Thursday, December 30, 2021

Rounding up interesting marijuana/drug policy "year in review" postings

2021-marijuana-bubbles-leafI saw this afternoon two notable "year in review posts," and there are links:

From Marijuana Moment, "Here Are The Biggest Marijuana, Psychedelics And Drug Policy News Stories Of 2021"

From NORML, "2021 Year in Review: NORML’s Top Ten Events in Marijuana Policy"

I recommend both of these pieces in full, but I will here highlight a few of the top-10 from the NORML review that gives particular attention to my concerns about the intersection of marijuana reform and criminal justice.

#1: Five More States Enact Adult-Use Legalization Laws

Legislatures in five states — Connecticut, New Jersey, New Mexico, New York, and Virginia — enacted laws in 2021 legalizing adult-use marijuana possession and regulating retail cannabis markets. These legislative victories marked a significant change from past years, when similar laws were enacted almost exclusively via citizens’ initiatives, not by legislative action. In total, 18 states — comprising nearly one-half of the US population — have now adopted laws regulating adult use marijuana production and retail sales.

“State lawmakers have learned that advocating for adult-use legalization laws is a winning political issue that is popular with their constituents, regardless of their age, race, or political affiliation,” NORML’s Deputy Director Paul Armentano said.

#2: State Officials Vacate Over Two Million Cannabis Convictions

Officials in multiple states have moved to either expunge or seal the records of over two million people with cannabis convictions. Specifically, officials in New York announced vacating an estimated 400,000 convictions. In Virginia, officials have similarly taken steps to seal some 400,000 convictions. In New Jersey, officials have expunged over 360,000 marijuana-related convictions. Officials in Illinois have vacated an estimated 500,000 cannabis convictions, while California officials have expunged over 200,000 convictions. In all, more than a dozen states have enacted legislation in recent years facilitating the process of having past marijuana convictions either expunged or sealed from public view.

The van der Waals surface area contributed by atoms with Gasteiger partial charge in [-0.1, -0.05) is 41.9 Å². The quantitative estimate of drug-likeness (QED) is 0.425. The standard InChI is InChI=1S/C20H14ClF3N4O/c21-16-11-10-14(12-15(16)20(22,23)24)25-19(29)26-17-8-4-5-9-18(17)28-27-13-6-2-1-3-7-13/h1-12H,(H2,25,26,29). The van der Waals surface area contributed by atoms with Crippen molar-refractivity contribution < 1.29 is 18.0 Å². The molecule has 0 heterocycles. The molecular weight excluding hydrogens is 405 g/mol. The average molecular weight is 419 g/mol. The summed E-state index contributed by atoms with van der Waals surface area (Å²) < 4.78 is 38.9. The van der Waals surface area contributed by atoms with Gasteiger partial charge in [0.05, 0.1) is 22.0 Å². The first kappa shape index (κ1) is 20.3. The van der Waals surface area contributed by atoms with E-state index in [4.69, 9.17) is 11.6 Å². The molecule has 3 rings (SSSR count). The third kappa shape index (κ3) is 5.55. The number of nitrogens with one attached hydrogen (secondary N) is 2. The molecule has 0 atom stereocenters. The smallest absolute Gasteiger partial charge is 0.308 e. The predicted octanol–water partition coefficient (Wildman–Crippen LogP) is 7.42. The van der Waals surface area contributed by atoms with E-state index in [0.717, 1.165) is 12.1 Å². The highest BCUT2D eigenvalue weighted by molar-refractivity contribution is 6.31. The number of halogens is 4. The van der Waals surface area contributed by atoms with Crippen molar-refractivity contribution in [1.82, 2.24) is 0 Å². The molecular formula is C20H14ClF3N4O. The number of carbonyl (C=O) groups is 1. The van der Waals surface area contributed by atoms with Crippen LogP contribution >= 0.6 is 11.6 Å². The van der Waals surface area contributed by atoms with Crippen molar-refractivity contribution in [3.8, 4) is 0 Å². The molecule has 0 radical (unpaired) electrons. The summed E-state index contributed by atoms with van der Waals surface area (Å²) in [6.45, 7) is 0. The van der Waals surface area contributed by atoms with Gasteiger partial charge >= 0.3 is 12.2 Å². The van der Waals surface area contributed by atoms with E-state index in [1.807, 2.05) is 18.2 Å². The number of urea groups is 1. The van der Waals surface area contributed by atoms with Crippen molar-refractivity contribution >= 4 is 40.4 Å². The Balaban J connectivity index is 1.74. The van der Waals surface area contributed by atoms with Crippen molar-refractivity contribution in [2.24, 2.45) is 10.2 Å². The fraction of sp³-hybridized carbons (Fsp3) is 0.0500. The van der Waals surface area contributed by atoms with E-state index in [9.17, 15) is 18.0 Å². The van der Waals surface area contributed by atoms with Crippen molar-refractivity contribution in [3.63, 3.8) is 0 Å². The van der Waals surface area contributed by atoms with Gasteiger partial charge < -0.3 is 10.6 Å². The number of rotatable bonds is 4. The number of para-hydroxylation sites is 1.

In December, US Representatives Dave Joyce (R-OH) and Alexandria Ocasio-Cortez (D-NY) introduced federal legislation to provide funding to state and local governments for the purposes of expunging the records of those with marijuana-related convictions. Following the bill’s introduction, NORML’s Political Director Justin Strekal said, “This bipartisan effort represents the growing consensus to reform marijuana policies in a manner that addresses the harms inflicted by prohibition. There is no justification for continuing to prevent tens of millions of Americans from fully participating in their community and workforce simply because they bear the burden of a past marijuana conviction.”....

#4: Marijuana Arrests Decline Precipitously

The number of persons arrested in the United States for violating marijuana laws declined 36 percent between 2019 and 2020, according to data released in September by the US Federal Bureau of Investigation. According to the agency, police made an estimated 350,150 arrests for marijuana-related violations in 2020. That total is down more than 50 percent from peak levels in 2008, when police made over 800,000 marijuana-related arrests. Marijuana-related arrests were least likely to occur in 2020 in western states — most of which have legalized the possession of the substance.

“As more states move toward the sensible policy of legalizing and regulating cannabis, we are seeing a decline in the arrest of non-violent marijuana consumers nationwide,” NORML’s Executive Director Erik Altieri said. He added, however, “While these numbers represent a historic decline in arrests, even one person being put into handcuffs for the simple possession of marijuana is too many.”

https://lawprofessors.typepad.com/marijuana_law/2021/12/2021-year-in-review-normls-top-ten-events-in-marijuana-policy.html

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